Best-selling author Mary Roach returns with a new adventure to the invisible realm we carry around inside. Roach takes us down the hatch on an unforgettable tour.
The alimentary canal is classic Mary Roach terrain: The questions explored in Gulp are as taboo, in their way, as the cadavers in Stiff and every bit as surreal as the universe of zero gravity explored in Packing for Mars. Why is crunchy food so appealing? Why is it so hard to find words for flavors and smells? Why doesn’t the stomach digest itself? How much can you eat before your stomach bursts? Can constipation kill you? Did it kill Elvis?
In Gulp we meet scientists who tackle the questions no one else thinks of - or has the courage to ask. We go on location to a pet-food taste-test lab, a fecal transplant, and into a live stomach to observe the fate of a meal. With Roach as our guide, we travel the world, meeting murderers and mad scientists, Eskimos and exorcists (who have occasionally administered holy water rectally), rabbis and terrorists - who, it turns out, for practical reasons do not conceal bombs in their digestive tracts. Like all of Roach’s books, Gulp is as much about human beings as it is about human bodies.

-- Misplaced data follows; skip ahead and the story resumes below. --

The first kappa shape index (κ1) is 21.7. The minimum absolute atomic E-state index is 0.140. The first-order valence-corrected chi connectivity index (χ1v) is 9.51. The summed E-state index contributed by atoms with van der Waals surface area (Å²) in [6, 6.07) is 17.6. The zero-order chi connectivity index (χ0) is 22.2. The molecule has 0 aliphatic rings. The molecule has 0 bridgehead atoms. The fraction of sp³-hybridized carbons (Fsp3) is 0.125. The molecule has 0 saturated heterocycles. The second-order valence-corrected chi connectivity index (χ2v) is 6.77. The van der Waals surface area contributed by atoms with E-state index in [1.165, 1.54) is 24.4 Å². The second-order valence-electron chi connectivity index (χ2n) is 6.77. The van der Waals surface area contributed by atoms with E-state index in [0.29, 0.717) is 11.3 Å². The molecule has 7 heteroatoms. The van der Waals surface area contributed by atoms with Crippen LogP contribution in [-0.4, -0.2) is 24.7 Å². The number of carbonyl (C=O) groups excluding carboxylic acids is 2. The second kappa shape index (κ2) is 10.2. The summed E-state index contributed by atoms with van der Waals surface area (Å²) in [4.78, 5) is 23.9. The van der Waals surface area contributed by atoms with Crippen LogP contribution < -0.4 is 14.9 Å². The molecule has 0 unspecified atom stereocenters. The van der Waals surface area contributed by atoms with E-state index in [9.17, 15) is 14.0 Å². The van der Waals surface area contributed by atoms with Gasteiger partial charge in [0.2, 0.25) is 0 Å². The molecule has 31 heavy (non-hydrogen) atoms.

©2013 Mary Roach (P)2013 Tantor
I almost gave up on this one (glad I didn't) because of the narrator's voice. She has an almost child-like sound throughout, which is inappropriate for this book. When she used different 'voices' to distinguish people in conversation, it pulled me right out of the narrative. Very distracting.
This book was little disgusting, quite graphic at times, thought provoking and utterly fascinating. I enjoyed it immensely. It will give you insight into some concepts you may have never considered before. Highly recommended. I gave the narration four stars, only because the speaker had a habit of including inflections that made it sound like she was laughing at her own joke. It sounds trivial, but it was very distracting.
I am a retired school counselor (middle and elementary) and an avid reader. I am a lover of great mysteries, quirky protagonists, and medical/scientific non-fiction. I travel a lot and love the freedon audiobooks give me to drive, work, and relax while enjoying a good book. On my ipod I have eclectic musical selections as well as audiobooks. I will strive to never steer you wrong in a review.